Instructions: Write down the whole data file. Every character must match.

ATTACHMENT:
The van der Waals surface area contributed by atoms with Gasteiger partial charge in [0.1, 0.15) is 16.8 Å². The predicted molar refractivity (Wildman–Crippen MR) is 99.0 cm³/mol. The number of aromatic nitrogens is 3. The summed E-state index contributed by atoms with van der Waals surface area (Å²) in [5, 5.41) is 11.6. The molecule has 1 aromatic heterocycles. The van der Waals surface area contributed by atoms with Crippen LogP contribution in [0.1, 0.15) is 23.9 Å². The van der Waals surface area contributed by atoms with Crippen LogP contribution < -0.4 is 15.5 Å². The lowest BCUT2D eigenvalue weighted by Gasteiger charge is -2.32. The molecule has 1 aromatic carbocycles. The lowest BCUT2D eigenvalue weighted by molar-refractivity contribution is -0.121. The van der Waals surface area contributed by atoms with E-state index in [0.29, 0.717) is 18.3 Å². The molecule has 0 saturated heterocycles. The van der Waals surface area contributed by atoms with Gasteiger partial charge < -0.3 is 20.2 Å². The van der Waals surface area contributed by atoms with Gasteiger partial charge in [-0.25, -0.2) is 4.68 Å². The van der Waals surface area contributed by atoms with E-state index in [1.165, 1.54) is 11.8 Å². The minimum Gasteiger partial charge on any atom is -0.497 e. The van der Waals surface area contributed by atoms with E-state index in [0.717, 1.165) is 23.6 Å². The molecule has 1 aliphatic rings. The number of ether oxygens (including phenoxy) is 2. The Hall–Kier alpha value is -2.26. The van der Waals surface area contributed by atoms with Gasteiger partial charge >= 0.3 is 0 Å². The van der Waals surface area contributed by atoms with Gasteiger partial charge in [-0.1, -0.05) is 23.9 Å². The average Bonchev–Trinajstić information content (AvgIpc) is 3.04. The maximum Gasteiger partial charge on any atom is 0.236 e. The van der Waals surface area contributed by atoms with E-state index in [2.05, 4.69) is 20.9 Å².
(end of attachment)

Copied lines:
The van der Waals surface area contributed by atoms with Gasteiger partial charge in [0.1, 0.15) is 16.8 Å². The predicted molar refractivity (Wildman–Crippen MR) is 99.0 cm³/mol. The number of aromatic nitrogens is 3. The summed E-state index contributed by atoms with van der Waals surface area (Å²) in [5, 5.41) is 11.6. The molecule has 1 aromatic heterocycles. The van der Waals surface area contributed by atoms with Crippen LogP contribution in [0.1, 0.15) is 23.9 Å². The van der Waals surface area contributed by atoms with Crippen LogP contribution < -0.4 is 15.5 Å². The lowest BCUT2D eigenvalue weighted by Gasteiger charge is -2.32. The molecule has 1 aromatic carbocycles. The lowest BCUT2D eigenvalue weighted by molar-refractivity contribution is -0.121. The van der Waals surface area contributed by atoms with E-state index in [0.29, 0.717) is 18.3 Å². The molecule has 0 saturated heterocycles. The van der Waals surface area contributed by atoms with Gasteiger partial charge < -0.3 is 20.2 Å². The van der Waals surface area contributed by atoms with Gasteiger partial charge in [-0.25, -0.2) is 4.68 Å². The van der Waals surface area contributed by atoms with E-state index in [1.165, 1.54) is 11.8 Å². The minimum Gasteiger partial charge on any atom is -0.497 e. The van der Waals surface area contributed by atoms with E-state index in [0.717, 1.165) is 23.6 Å². The molecule has 1 aliphatic rings. The number of ether oxygens (including phenoxy) is 2. The Hall–Kier alpha value is -2.26. The van der Waals surface area contributed by atoms with Gasteiger partial charge >= 0.3 is 0 Å². The van der Waals surface area contributed by atoms with Gasteiger partial charge in [-0.1, -0.05) is 23.9 Å². The average Bonchev–Trinajstić information content (AvgIpc) is 3.04. The maximum Gasteiger partial charge on any atom is 0.236 e. The van der Waals surface area contributed by atoms with E-state index in [2.05, 4.69) is 20.9 Å².